This morning, in Luke’s account of the baptism of Jesus, we hear John say that it’s one thing for a person like him to baptize with water.  Jesus, though – Jesus will be different.  Jesus will baptize with the Holy Spirit and with fire.  That sounds powerful – and a bit ominous.

What is this baptism that Jesus brings?  Let’s start with what it is not.

Baptism is not an opportunity to label different baptismal practices as “correct” or “incorrect.” Christian traditions have many ways of understanding baptism.  Some baptize infants; others don’t.  Some sprinkle; others dunk.  Some believe that one baptism is effective for your whole life; others think that two baptisms are necessary – one involving water, another involving the receiving of the Holy Spirit, often made evident by speaking in tongues.  If you have questions about some of those differences, please ask me, and I’ll do my best to share what I know.  The differences are meaningful, but our methods do not make God love us any more or any less.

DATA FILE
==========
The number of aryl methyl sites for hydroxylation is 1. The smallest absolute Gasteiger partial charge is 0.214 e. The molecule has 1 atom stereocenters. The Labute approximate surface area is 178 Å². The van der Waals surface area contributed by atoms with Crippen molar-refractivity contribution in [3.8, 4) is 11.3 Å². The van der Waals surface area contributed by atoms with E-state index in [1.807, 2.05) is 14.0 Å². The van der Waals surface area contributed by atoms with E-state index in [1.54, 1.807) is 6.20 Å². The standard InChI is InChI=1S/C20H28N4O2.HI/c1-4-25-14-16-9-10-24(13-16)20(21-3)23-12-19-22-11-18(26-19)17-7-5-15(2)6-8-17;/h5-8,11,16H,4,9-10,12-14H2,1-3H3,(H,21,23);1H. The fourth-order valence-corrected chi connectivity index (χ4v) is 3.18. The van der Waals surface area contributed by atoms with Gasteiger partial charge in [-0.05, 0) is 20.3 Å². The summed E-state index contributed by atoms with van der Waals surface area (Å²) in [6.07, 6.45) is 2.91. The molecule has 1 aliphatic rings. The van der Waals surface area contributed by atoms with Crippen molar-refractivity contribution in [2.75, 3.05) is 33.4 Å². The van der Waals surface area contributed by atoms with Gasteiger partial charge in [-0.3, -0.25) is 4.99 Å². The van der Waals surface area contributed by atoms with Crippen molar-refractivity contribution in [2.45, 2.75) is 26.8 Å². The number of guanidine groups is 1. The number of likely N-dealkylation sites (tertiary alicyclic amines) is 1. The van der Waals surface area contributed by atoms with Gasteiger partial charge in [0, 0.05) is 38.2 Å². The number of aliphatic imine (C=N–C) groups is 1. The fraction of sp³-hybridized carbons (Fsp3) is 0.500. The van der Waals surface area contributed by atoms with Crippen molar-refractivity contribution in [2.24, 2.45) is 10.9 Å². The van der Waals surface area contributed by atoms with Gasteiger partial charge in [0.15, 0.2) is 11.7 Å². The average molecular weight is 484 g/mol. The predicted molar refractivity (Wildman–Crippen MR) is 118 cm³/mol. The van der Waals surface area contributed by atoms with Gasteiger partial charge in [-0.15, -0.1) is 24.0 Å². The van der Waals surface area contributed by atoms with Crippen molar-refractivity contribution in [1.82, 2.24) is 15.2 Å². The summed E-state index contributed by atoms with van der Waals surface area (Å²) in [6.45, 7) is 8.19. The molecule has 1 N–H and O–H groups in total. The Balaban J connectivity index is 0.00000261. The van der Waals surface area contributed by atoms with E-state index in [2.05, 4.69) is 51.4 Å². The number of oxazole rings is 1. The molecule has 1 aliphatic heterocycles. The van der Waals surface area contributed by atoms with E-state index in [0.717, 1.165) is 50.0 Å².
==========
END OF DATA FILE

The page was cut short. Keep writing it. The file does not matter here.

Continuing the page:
Baptism is not an invitation to judge others.  Sometimes when we hear this language about how Jesus is going to save the valuable wheat and burn the useless chaff, we’re tempted to sort people into categories of wheat or chaff.  Who do we think is so terrible that they will end up burning as chaff? Who will make the cut and survive as wheat?  But as a colleague reminded me this week, it would be more valuable to see that each of us contains both wheat and chaff.  Our Lutheran understanding is that we are all both sinners and saints. The good of which we are capable and the bad to which we so often turn – they are both part of us, deep down to our marrow. Only Jesus can do the kind of purifying that untangles one from the other.